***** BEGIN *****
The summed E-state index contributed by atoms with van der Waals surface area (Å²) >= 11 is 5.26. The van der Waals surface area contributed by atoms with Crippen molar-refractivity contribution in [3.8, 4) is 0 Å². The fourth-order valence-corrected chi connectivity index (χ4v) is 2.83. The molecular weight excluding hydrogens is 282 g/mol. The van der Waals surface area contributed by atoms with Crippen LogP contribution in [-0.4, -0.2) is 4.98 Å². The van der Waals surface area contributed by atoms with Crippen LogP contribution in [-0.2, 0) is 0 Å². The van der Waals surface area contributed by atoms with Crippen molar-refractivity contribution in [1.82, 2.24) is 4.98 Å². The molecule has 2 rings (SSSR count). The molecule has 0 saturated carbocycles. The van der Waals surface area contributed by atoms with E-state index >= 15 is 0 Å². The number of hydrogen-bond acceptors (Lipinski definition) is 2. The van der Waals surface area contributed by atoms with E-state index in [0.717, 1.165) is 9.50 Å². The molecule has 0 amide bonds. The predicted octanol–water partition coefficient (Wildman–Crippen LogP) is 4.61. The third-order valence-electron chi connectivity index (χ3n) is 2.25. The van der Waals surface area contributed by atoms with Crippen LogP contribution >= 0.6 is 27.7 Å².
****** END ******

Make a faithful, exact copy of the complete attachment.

The summed E-state index contributed by atoms with van der Waals surface area (Å²) >= 11 is 5.26. The van der Waals surface area contributed by atoms with Crippen molar-refractivity contribution in [3.8, 4) is 0 Å². The fourth-order valence-corrected chi connectivity index (χ4v) is 2.83. The molecular weight excluding hydrogens is 282 g/mol. The van der Waals surface area contributed by atoms with Crippen LogP contribution in [-0.4, -0.2) is 4.98 Å². The van der Waals surface area contributed by atoms with Crippen LogP contribution in [-0.2, 0) is 0 Å². The van der Waals surface area contributed by atoms with Crippen molar-refractivity contribution in [1.82, 2.24) is 4.98 Å². The molecule has 2 rings (SSSR count). The molecule has 0 saturated carbocycles. The van der Waals surface area contributed by atoms with E-state index >= 15 is 0 Å². The number of hydrogen-bond acceptors (Lipinski definition) is 2. The van der Waals surface area contributed by atoms with E-state index in [0.717, 1.165) is 9.50 Å². The molecule has 0 amide bonds. The predicted octanol–water partition coefficient (Wildman–Crippen LogP) is 4.61. The third-order valence-electron chi connectivity index (χ3n) is 2.25. The van der Waals surface area contributed by atoms with Crippen LogP contribution >= 0.6 is 27.7 Å².